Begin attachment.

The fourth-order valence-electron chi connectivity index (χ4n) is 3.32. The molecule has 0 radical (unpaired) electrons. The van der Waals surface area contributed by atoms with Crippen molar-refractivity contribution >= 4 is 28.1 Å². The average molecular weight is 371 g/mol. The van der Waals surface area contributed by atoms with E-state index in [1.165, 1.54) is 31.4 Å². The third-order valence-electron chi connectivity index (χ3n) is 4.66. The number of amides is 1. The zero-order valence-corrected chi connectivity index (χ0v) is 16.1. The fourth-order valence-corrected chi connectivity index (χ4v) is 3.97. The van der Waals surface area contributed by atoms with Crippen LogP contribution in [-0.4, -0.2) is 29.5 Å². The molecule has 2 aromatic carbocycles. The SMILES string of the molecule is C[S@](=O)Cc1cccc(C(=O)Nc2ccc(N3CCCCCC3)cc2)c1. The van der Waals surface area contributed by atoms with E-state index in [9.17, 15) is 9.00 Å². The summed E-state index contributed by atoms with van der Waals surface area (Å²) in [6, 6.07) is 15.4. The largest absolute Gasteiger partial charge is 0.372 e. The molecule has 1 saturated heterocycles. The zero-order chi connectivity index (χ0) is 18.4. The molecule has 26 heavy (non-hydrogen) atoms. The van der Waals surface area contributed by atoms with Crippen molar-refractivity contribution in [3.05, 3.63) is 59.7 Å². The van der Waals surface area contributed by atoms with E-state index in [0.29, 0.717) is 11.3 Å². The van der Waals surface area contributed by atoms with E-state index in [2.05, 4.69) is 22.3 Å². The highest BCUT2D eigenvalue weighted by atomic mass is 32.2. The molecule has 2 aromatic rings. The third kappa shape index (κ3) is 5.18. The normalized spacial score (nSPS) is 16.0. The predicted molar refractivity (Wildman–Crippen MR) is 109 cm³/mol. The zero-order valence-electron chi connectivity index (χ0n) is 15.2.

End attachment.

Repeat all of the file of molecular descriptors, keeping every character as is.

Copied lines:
The fourth-order valence-electron chi connectivity index (χ4n) is 3.32. The molecule has 0 radical (unpaired) electrons. The van der Waals surface area contributed by atoms with Crippen molar-refractivity contribution >= 4 is 28.1 Å². The average molecular weight is 371 g/mol. The van der Waals surface area contributed by atoms with E-state index in [1.165, 1.54) is 31.4 Å². The third-order valence-electron chi connectivity index (χ3n) is 4.66. The number of amides is 1. The zero-order valence-corrected chi connectivity index (χ0v) is 16.1. The fourth-order valence-corrected chi connectivity index (χ4v) is 3.97. The van der Waals surface area contributed by atoms with Crippen LogP contribution in [-0.4, -0.2) is 29.5 Å². The molecule has 2 aromatic carbocycles. The SMILES string of the molecule is C[S@](=O)Cc1cccc(C(=O)Nc2ccc(N3CCCCCC3)cc2)c1. The van der Waals surface area contributed by atoms with E-state index in [9.17, 15) is 9.00 Å². The summed E-state index contributed by atoms with van der Waals surface area (Å²) in [6, 6.07) is 15.4. The largest absolute Gasteiger partial charge is 0.372 e. The molecule has 1 saturated heterocycles. The zero-order chi connectivity index (χ0) is 18.4. The molecule has 26 heavy (non-hydrogen) atoms. The van der Waals surface area contributed by atoms with Crippen molar-refractivity contribution in [3.05, 3.63) is 59.7 Å². The van der Waals surface area contributed by atoms with E-state index in [0.29, 0.717) is 11.3 Å². The van der Waals surface area contributed by atoms with E-state index in [2.05, 4.69) is 22.3 Å². The highest BCUT2D eigenvalue weighted by atomic mass is 32.2. The molecule has 2 aromatic rings. The third kappa shape index (κ3) is 5.18. The normalized spacial score (nSPS) is 16.0. The predicted molar refractivity (Wildman–Crippen MR) is 109 cm³/mol. The zero-order valence-electron chi connectivity index (χ0n) is 15.2.